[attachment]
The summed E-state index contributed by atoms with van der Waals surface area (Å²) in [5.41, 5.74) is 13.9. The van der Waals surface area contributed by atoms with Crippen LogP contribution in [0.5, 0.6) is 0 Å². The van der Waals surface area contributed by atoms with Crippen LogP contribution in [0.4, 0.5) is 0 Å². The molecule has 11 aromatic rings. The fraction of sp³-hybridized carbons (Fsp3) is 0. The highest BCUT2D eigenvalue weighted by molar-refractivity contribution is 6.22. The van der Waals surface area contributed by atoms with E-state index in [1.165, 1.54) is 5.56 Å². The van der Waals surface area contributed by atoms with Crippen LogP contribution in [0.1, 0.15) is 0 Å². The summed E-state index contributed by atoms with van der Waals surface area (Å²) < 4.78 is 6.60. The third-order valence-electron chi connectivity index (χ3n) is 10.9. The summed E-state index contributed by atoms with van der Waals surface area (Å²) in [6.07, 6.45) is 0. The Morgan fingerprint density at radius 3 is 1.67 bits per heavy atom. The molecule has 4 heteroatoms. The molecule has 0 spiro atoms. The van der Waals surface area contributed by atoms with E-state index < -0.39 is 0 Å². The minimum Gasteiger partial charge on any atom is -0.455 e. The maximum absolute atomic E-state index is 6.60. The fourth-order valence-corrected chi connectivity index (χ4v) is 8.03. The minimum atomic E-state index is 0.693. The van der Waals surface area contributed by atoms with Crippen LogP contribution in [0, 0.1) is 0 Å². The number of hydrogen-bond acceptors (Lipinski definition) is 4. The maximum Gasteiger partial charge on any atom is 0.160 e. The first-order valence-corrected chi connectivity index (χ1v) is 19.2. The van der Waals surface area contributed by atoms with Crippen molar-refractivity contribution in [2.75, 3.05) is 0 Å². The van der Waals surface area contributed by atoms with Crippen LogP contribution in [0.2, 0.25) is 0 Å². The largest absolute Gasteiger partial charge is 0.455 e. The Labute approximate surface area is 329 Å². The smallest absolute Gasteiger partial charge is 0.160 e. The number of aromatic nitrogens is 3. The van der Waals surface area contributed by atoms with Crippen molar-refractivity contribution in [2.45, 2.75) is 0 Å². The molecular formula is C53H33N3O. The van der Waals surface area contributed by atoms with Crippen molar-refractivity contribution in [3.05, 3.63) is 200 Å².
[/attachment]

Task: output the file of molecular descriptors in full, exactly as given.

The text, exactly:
The summed E-state index contributed by atoms with van der Waals surface area (Å²) in [5.41, 5.74) is 13.9. The van der Waals surface area contributed by atoms with Crippen LogP contribution in [0.5, 0.6) is 0 Å². The van der Waals surface area contributed by atoms with Crippen LogP contribution in [0.4, 0.5) is 0 Å². The molecule has 11 aromatic rings. The fraction of sp³-hybridized carbons (Fsp3) is 0. The highest BCUT2D eigenvalue weighted by molar-refractivity contribution is 6.22. The van der Waals surface area contributed by atoms with E-state index in [1.165, 1.54) is 5.56 Å². The van der Waals surface area contributed by atoms with Crippen LogP contribution in [0.1, 0.15) is 0 Å². The summed E-state index contributed by atoms with van der Waals surface area (Å²) < 4.78 is 6.60. The third-order valence-electron chi connectivity index (χ3n) is 10.9. The summed E-state index contributed by atoms with van der Waals surface area (Å²) in [6.07, 6.45) is 0. The Morgan fingerprint density at radius 3 is 1.67 bits per heavy atom. The molecule has 4 heteroatoms. The molecule has 0 spiro atoms. The van der Waals surface area contributed by atoms with E-state index < -0.39 is 0 Å². The minimum Gasteiger partial charge on any atom is -0.455 e. The maximum absolute atomic E-state index is 6.60. The fourth-order valence-corrected chi connectivity index (χ4v) is 8.03. The minimum atomic E-state index is 0.693. The van der Waals surface area contributed by atoms with Crippen LogP contribution in [0, 0.1) is 0 Å². The number of hydrogen-bond acceptors (Lipinski definition) is 4. The maximum Gasteiger partial charge on any atom is 0.160 e. The first-order valence-corrected chi connectivity index (χ1v) is 19.2. The van der Waals surface area contributed by atoms with Crippen molar-refractivity contribution in [2.75, 3.05) is 0 Å². The van der Waals surface area contributed by atoms with Crippen LogP contribution in [0.2, 0.25) is 0 Å². The largest absolute Gasteiger partial charge is 0.455 e. The Labute approximate surface area is 329 Å². The smallest absolute Gasteiger partial charge is 0.160 e. The number of aromatic nitrogens is 3. The van der Waals surface area contributed by atoms with Crippen molar-refractivity contribution in [2.45, 2.75) is 0 Å². The molecular formula is C53H33N3O. The van der Waals surface area contributed by atoms with Crippen molar-refractivity contribution in [3.05, 3.63) is 200 Å².